So I guess the short lesson of this fairly long post is please, stop assuming you have all knowledge about me, Baby S, or any of this just because you heard a short segment on CNN. I know it is human nature to judge, but until you live my life and you see the world through my eyes, let's remember that first and foremost I am a person, just like you. Baby S. is a person too, and we both deserve respect, even if you are not in agreement.
Tuesday, February 12, 2013
In 2001, I was in college in Kentucky. I had told no one, but I was pregnant. And at 19 weeks, two days before Valentine's Day, in a campus clinic, I gave birth to a little girl that nobody could save. I named her Miranda, and Valentine's Day changed forever.
I never found out what caused Miranda's death. But every year I would spend the days leading up to 'the day of love' curled up on my bed, remembering the horrific experience of giving birth to a child who was too small to live, alone in a facility that was in no way equipped to handle what was happening to me. Coupled with failed relationships and men who took advantage of my feelings for them, and I grew to hate Valentine's Day more and more every year.
A year ago, I was in a very different place. Faced with the torment of making a decision about the life of another little baby, my experience with Miranda played a profound part in my life. The timing of the events could not have been a coincidence. Right around the time when I normally would have curled up in a ball and spent days grieving over the baby that I was never able to have, I was presented with the opportunity to save another little baby from a similar, and yet so very different, fate. In the turmoil, I actually failed to realize the date of her death. A couple days later, I was consumed with the need to save the baby that lived inside my womb, for the sake of her sister-in-pregnancy. I could not bear to think that I would voluntarily repeat my experience with Miranda. The thought of having two children to mourn in February; well to be honest I was pretty sure it would kill me. I like to think that Miranda was watching over Baby S for those days.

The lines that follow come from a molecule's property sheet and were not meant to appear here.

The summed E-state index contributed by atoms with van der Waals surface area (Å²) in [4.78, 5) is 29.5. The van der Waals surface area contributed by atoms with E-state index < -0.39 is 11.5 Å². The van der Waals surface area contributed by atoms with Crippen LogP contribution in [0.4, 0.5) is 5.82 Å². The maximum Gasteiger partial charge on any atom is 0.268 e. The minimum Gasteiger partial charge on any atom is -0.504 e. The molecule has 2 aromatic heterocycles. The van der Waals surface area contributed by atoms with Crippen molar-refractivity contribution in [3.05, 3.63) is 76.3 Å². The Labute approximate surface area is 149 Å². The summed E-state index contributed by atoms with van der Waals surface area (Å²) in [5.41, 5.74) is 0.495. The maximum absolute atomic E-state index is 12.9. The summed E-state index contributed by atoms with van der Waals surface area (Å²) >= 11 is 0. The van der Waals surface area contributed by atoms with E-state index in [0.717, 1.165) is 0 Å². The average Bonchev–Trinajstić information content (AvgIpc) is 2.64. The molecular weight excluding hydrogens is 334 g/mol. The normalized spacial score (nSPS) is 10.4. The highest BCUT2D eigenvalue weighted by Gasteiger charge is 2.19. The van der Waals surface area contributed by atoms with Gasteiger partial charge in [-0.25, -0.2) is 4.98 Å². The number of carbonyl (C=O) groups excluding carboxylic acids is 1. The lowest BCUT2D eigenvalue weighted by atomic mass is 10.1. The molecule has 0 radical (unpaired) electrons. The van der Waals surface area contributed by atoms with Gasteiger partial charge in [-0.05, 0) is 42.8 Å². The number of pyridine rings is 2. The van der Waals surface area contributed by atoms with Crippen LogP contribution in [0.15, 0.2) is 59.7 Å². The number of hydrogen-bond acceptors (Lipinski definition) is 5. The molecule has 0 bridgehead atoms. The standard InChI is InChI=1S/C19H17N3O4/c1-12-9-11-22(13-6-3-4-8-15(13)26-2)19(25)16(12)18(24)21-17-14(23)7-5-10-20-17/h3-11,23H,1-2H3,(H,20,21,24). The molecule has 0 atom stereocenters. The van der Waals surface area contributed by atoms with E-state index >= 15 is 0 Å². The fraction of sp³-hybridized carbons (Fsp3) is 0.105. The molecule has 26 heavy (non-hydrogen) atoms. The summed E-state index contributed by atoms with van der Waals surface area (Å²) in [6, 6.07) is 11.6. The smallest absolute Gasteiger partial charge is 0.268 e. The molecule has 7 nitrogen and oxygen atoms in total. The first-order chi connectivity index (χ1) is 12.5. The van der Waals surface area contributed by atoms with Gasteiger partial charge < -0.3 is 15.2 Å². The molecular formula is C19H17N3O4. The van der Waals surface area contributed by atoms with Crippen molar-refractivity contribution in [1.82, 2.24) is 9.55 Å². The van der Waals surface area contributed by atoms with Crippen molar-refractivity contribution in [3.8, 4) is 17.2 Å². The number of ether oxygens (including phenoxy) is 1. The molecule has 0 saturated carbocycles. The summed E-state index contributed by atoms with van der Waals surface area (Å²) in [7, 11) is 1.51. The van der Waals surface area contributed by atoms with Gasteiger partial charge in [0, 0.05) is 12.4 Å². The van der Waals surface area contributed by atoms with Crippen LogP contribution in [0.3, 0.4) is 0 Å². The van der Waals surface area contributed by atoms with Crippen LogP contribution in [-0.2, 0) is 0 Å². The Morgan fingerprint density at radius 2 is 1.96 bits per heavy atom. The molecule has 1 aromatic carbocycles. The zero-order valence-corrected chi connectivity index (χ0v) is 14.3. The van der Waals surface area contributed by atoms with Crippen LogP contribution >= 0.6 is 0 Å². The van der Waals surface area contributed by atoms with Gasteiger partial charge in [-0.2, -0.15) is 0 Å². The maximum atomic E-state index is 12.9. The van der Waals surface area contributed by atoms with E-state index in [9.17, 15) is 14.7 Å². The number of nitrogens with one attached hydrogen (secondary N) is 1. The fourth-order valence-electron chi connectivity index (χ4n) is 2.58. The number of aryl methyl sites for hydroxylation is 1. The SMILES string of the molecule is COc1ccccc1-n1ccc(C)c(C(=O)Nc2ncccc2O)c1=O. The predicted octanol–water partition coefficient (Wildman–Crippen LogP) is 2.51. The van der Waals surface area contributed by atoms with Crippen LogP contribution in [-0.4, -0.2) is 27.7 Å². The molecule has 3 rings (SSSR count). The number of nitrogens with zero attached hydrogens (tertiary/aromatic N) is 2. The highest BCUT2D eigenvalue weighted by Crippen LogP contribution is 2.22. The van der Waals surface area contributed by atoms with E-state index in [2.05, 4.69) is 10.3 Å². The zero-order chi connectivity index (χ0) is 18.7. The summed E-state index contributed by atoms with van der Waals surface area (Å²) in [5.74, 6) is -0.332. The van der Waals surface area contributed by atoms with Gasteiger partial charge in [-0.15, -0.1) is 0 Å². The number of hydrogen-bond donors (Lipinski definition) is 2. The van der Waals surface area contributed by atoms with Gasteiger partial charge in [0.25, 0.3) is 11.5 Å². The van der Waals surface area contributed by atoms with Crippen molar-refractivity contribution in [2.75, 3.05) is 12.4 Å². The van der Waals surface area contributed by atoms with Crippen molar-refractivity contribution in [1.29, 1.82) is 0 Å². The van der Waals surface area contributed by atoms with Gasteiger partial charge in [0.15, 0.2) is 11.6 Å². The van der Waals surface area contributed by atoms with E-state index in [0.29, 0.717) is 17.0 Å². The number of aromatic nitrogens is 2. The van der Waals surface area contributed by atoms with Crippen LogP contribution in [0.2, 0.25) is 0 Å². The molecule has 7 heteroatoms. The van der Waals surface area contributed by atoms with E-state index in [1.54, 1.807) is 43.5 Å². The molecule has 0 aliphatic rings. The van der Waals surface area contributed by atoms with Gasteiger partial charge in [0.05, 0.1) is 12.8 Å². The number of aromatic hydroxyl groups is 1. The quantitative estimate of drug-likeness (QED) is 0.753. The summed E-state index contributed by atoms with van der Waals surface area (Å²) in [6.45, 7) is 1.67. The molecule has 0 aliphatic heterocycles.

And here we are a year later. Baby S is a lively, thriving little girl. She is so much more than anybody expected her to be. When I look into her pretty blue(ish) eyes, I can see that sparkle that makes me know that I did the right thing by standing up for her. She'll probably never know what I did for her; who knows what her mental capacity will be, but I have faith that a little bit of that baby that I never got to watch grow up, the child I wished for so much who wasn't meant to be here with me now, is living on in that sweet baby that I saved from the same fate.
I love you Baby S... and I love you Miranda
Wednesday, December 19, 2012
It's been three weeks since the day Baby S had surgery, and I'm still processing exactly what happened that day and how I feel about it. There were a few moments that still threaten to make me break down, no matter how hard I try to shove them into the back corner of my head and not let them bother me.
The first was the way everyone looked at me. The doctors know her adoptive parents well. They have seen them every week, or every other week, for the last 5 months, and their relationship is solid and unchanging. I'm the stranger. I don't like feeling like the outcast in an already tense and uncomfortable situation, like my beautiful baby having to have open heart surgery. I hate the way they look at me; I can just see the questions on their face "who is this girl and what is she doing here?"